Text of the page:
At this divine time of Diwali we line our homes, our rooms, our offices and our streets with brightly shining diyas. The illuminated lamps signify the people of Ayodhya’s love for Bhagawan Rama and their joy at his return. On this day, however, we must light not only beautiful lamps in our homes, but we must light the lamp in our hearts.
Within each of us shines the Divine Light. The Divine Presence is not only everywhere outside of us, it is also within us. In the Bhagavad Gita, Bhagawan Krishna reminds us, over and over, that He resides within our very hearts. Therefore, when I talk about lighting the lamp in our hearts I am not asking you to transform darkness into light but rather to simply shed that which covers our innate light from our view. The sun is always shining outside, but if your windows are covered with 2 inches of mud it will be dark in your home. The answer is not to go out in search of the sun, to sign up for courses or workshops on invoking the power of the sun, or even to bemoan the darkness. The answer is simply to clean the windows so that the naturally occurring presence of light may flow into your home.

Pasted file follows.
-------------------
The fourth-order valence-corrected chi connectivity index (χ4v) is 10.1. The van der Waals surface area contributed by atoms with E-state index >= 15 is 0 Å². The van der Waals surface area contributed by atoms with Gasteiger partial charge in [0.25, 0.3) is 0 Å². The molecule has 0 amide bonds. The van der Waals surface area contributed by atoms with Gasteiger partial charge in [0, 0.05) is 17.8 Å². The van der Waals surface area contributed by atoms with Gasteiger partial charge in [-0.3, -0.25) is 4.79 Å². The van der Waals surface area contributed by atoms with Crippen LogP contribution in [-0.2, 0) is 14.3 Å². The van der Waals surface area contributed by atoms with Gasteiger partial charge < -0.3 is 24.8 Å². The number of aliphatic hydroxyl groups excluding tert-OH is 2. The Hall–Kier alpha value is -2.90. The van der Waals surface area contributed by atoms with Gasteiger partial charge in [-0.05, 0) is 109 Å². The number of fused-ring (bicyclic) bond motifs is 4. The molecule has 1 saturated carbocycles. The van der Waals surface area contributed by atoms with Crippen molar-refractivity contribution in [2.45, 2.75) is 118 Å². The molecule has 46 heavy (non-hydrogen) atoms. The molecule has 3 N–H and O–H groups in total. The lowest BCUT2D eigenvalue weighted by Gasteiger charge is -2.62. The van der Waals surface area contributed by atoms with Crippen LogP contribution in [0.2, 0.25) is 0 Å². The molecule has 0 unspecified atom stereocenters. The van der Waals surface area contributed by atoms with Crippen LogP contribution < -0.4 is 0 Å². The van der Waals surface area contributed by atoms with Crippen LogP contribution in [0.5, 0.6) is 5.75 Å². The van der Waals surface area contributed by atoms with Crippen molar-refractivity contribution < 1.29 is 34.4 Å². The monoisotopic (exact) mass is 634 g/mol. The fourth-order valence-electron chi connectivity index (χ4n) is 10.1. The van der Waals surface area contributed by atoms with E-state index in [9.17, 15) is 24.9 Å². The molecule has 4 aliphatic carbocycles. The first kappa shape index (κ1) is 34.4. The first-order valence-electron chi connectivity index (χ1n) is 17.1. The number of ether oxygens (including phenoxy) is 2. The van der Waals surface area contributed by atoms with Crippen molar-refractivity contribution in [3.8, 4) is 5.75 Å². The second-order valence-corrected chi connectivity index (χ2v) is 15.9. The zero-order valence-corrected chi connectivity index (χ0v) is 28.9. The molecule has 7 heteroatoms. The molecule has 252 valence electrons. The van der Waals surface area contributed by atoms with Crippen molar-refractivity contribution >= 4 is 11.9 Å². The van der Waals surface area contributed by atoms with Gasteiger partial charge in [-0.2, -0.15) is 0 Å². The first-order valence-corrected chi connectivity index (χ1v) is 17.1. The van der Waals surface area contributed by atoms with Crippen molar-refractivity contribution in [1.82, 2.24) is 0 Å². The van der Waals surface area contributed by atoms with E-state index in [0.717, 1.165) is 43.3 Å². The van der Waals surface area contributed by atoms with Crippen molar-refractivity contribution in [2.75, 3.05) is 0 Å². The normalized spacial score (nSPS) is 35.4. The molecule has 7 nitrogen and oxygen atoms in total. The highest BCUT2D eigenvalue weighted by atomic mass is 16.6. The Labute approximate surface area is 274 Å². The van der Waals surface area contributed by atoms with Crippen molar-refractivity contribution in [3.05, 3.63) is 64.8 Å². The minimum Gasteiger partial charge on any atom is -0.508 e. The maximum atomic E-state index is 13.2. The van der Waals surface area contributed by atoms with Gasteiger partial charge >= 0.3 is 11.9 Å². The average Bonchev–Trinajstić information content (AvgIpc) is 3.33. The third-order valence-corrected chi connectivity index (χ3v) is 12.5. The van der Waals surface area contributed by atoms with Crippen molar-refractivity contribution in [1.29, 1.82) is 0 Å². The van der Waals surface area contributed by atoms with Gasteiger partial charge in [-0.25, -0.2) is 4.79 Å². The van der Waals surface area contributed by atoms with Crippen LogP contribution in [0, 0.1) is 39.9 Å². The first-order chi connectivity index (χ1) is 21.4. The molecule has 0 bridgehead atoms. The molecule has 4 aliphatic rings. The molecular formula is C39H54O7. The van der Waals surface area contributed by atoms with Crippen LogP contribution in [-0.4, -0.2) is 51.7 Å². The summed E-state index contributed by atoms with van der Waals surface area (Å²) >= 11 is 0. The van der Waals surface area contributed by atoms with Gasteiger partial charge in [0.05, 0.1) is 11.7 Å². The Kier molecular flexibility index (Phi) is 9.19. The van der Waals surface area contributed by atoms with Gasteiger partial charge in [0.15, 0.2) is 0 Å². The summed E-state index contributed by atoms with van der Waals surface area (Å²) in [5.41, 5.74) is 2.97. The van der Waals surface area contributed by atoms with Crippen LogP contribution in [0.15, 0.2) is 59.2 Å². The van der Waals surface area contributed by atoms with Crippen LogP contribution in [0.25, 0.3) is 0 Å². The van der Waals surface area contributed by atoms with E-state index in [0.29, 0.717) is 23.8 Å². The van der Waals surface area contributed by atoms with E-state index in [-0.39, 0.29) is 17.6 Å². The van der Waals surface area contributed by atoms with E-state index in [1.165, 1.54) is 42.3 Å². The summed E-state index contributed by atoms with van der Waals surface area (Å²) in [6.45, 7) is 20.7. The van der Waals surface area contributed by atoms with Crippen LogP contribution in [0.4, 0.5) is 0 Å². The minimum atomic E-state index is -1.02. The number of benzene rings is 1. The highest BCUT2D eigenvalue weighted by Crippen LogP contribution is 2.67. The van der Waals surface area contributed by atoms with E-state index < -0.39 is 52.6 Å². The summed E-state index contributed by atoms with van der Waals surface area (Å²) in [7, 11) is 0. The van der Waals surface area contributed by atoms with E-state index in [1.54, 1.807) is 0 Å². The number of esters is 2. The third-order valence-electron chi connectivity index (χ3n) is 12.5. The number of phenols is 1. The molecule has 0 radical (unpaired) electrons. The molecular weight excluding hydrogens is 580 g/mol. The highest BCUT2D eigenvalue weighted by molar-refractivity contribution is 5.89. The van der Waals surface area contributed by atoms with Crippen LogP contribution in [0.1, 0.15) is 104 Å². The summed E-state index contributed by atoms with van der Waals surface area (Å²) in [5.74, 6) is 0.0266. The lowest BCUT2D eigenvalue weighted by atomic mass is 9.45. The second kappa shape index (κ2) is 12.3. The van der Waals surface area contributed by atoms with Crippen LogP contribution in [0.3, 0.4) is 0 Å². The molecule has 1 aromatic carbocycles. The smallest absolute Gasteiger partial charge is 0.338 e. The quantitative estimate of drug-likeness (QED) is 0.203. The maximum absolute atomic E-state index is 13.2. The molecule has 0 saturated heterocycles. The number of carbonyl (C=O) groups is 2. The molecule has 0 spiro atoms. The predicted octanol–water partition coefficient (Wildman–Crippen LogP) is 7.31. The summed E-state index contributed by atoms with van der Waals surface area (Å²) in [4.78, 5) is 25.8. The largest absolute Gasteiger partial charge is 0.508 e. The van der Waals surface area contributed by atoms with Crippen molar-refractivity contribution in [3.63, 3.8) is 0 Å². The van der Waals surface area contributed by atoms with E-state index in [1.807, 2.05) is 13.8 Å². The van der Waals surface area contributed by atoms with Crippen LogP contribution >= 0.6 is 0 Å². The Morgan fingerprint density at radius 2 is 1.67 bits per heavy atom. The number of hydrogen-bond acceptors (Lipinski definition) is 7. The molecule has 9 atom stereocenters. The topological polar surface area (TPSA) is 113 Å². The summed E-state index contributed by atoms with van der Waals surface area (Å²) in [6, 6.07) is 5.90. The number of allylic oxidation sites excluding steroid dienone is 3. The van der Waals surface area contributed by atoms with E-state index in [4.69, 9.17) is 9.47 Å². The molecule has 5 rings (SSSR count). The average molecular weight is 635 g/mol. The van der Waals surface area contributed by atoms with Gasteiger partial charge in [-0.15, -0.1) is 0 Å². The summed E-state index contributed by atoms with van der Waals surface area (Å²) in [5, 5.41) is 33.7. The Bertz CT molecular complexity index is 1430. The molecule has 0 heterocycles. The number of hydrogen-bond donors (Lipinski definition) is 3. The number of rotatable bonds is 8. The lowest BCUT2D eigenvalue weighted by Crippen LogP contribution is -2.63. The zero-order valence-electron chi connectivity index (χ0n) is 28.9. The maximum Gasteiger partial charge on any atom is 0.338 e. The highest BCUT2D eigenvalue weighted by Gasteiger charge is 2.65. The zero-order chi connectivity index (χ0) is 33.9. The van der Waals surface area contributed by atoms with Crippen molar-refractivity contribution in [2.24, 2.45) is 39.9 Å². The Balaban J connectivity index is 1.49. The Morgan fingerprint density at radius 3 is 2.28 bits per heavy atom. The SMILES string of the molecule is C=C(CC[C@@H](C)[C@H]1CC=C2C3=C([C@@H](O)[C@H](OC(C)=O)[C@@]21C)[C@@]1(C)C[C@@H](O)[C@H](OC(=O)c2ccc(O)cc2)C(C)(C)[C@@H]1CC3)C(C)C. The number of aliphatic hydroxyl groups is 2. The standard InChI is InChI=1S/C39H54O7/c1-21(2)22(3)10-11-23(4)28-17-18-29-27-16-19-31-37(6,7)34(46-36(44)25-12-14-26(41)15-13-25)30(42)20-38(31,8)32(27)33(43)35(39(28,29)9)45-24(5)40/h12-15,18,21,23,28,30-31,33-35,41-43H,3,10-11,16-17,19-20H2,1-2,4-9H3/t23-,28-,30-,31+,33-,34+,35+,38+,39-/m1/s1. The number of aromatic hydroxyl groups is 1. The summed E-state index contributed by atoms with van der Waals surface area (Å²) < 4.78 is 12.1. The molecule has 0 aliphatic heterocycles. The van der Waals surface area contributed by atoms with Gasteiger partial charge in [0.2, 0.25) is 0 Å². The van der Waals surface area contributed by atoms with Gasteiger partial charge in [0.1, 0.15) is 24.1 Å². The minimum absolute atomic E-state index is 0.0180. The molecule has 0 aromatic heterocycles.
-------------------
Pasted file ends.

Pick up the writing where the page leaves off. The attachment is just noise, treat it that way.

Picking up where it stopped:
In the same way, the inner divine light is always there, always shining, always available. It is the very core of our being and the very nature of our true Self. However, the “windows” of our consciousness have become packed inches-deep with our expectations, our grudges, our judgments, our illusions and our jealousies. Hence, that light cannot shine.
The significance and symbolism of the Diwali lamp is that we must allow the Light of the Divine to burn away all that which is holding us back, all that which is covering our windows, so that our hearts are filled with nothing but light and love.
These days there is talk everywhere about the “Secret to Youth.” Advertisements, commercials, billboards and magazines coax us to purchase their products, subscribe to their services or attend their retreats in order to attain the elusive Fountain of Youth. It is not merely wrinkle-free skin and shiny black hair people are looking for. Rather it is that feeling of youth, that inner experience, embodied by the young and young at heart, of being carefree and unfettered. Most people look back upon their childhood and remember with longing and nostalgia, what it was like not to feel so burdened all the time.